In some of Goldwater’s commercials he comes across in tone and text eerily like the villain of one of that year’s best movies, the wonderfully named General James Mattoon Scott, played by Burt Lancaster, in Seven Days in May. Scott, chairman of the joint chiefs of staff, is the ringleader of a covert military plot to replace a liberal president with a ruthless anti-communist hawk—Scott himself.
Seven Days in May was written by Rod Serling, based on the book by two reporters, Fletcher Knebel and Charles W. Bailey, who covered the Cuban Missile Crisis for Look magazine.
They had seen President Kennedy and his brother Robert, the attorney general, weigh how to react to the discovery that the Soviets had based nuclear-tipped missiles in Cuba, within striking distance of large swathes of the United States. Hawks in the Pentagon, led by the Air Force chief Curtis LeMay, wanted to bomb the bases and thought the Kennedys were not manning up but showing weakness that Moscow would exploit.
The Kennedys realized that one false step would inevitably end in a nuclear war. Robert Kennedy recalled: “I thought, as I listened, of the many times I had heard the military take positions which, if wrong, had the advantage that no one would be around at the end to know.”
In the event the Kennedy gamble, that a naval blockade of Cuba would force the Soviets to back down, worked—but only at the last minute and after Kennedy secretly agreed with the Soviet leader, Nikita Khrushchev, to remove U.S. nuclear missiles from Turkey.
John Frankenheimer, the director of Seven Days in May, said that the Kennedys, through their press secretary Pierre Salinger, had urged that the film be made against advice from the Pentagon because it described a scenario, a military coup, that might actually happen.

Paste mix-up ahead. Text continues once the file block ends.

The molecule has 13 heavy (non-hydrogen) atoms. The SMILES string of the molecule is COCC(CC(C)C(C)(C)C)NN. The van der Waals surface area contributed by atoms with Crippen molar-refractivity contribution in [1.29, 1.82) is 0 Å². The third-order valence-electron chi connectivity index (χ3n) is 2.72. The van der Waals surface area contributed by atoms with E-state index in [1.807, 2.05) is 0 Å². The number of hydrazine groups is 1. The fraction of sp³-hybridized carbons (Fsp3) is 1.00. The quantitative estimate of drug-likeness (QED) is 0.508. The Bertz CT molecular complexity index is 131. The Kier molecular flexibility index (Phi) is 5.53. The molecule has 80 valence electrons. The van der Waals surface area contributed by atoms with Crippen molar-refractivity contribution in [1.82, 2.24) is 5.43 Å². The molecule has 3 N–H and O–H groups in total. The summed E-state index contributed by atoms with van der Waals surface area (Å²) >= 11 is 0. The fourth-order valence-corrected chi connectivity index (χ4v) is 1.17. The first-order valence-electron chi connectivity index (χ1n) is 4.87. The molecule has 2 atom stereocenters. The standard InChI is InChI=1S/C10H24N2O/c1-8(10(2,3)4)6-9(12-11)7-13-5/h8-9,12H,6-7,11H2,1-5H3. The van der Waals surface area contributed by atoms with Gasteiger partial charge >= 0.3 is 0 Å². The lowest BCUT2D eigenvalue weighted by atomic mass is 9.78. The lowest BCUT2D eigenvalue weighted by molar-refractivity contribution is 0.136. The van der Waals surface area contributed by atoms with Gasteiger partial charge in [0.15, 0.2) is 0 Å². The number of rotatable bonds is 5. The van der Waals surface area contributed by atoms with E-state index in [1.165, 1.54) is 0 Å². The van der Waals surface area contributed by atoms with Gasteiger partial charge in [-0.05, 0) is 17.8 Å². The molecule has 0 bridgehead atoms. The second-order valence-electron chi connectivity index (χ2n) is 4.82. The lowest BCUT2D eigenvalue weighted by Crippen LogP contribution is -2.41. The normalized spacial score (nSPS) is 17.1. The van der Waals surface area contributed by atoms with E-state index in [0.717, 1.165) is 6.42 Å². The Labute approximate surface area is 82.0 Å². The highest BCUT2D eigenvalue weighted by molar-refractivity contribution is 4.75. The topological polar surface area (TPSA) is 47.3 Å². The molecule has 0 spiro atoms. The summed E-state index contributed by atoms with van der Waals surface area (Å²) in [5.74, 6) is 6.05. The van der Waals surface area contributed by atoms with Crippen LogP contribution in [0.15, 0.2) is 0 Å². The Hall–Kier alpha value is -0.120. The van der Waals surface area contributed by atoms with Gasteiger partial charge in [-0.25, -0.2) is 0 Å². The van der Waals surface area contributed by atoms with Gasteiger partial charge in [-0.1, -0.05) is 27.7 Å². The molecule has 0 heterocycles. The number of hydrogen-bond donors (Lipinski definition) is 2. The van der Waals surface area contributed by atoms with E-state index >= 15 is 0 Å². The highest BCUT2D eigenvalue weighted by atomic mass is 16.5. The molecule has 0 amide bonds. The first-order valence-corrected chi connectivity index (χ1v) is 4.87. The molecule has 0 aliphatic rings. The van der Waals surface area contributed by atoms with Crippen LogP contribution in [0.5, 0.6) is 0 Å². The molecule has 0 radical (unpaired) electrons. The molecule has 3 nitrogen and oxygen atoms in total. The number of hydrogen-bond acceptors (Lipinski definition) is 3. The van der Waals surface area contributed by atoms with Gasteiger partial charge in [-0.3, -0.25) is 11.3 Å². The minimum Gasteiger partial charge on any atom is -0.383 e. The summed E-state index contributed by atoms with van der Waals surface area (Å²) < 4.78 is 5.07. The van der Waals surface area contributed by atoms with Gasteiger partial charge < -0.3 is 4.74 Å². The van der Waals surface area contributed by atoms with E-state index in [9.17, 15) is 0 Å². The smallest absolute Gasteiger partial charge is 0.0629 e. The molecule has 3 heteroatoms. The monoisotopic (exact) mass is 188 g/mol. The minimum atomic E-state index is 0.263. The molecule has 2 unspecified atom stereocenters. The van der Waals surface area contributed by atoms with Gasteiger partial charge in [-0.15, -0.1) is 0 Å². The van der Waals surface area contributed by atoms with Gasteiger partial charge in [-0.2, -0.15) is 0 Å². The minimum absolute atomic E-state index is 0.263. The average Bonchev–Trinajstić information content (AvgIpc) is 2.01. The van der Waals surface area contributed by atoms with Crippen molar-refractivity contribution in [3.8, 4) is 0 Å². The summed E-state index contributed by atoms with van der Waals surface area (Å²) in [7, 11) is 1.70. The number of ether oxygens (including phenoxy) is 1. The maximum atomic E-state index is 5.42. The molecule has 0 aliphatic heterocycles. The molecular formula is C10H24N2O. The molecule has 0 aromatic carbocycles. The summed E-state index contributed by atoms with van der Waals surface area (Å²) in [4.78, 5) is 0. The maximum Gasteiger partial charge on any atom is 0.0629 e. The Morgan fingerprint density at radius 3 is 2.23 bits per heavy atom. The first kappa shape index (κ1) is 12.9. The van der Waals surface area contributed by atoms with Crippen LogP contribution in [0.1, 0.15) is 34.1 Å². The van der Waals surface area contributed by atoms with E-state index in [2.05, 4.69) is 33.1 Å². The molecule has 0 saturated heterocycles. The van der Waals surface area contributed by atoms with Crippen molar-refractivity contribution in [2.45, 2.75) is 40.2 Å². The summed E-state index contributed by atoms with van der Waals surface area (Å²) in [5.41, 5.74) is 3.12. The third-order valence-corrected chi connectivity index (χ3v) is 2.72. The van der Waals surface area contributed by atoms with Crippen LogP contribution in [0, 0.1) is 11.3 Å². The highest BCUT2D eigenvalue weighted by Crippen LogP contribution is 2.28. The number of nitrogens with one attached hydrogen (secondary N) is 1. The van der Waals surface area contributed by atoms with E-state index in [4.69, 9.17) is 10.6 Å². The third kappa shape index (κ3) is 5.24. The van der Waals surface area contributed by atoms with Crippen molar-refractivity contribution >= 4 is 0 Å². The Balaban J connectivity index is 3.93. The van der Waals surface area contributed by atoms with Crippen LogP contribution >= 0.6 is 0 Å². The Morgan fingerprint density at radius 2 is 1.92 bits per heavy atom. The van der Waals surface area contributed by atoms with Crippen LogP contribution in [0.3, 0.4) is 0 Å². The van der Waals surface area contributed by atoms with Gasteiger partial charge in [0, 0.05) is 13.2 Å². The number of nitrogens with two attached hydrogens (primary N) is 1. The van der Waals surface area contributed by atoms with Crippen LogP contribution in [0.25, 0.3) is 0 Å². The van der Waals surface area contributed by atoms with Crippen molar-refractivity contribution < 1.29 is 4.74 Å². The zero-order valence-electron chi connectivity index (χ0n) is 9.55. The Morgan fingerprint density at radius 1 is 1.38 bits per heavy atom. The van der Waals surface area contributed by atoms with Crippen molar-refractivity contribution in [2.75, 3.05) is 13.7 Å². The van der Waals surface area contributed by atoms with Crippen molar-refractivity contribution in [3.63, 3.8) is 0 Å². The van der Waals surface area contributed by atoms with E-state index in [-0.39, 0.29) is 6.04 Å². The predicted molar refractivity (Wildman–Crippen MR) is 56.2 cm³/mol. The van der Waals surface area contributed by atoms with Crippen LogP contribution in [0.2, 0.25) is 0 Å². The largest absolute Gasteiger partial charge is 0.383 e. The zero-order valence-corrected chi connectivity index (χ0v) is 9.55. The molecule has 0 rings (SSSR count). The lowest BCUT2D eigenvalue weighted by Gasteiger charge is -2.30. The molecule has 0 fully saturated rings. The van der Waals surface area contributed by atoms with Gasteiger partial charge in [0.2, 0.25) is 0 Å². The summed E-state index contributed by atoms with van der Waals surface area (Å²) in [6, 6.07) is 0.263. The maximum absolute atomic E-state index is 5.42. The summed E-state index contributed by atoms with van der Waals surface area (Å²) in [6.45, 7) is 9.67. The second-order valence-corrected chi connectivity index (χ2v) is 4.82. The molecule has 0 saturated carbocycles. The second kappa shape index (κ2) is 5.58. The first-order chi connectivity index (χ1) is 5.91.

Frankenheimer was also the director of the mother of all presidential conspiracies, the 1962 movie The Manchurian Candidate in which the plot is not a right-wing coup but a communist conspiracy to plant a pliant puppet in the White House.
This is to be done by means that even Vladimir Putin could never have orchestrated, though he might well admire, involving an oedipal relationship played out on screen with a creepy reality by Angela Lansbury as the mother and Laurence Harvey as a son programmed to be an assassin.
This time the writer was the prolific political satirist Richard Condon, who declared that “Every book I’ve ever written has been about abuse of power… I would like people to know how deeply their politicians wrong them.”
In the early 1960s those fears of overarching power were always played out against the specter of the mushroom cloud. The Cold War strategy of mutually assured destruction, MAD, was sufficiently unnerving to amp up the horrors of any presidential conspiracy, whether it was neo-fascist or communist. And that was the theme of Stanley Kubrick’s satirical masterpiece of the decade, Dr. Strangelove.
A rogue Air Force general initiates a nuclear strike on Russia and makes sure it can’t be aborted by the standard safety procedures. This throws both the Russian and American leaders into an urgent alliance to avert catastrophe. Three of the main characters, the American president, a British air force officer and Strangelove himself, a demented ex-Nazi nuclear strategist, are played by Peter Sellers.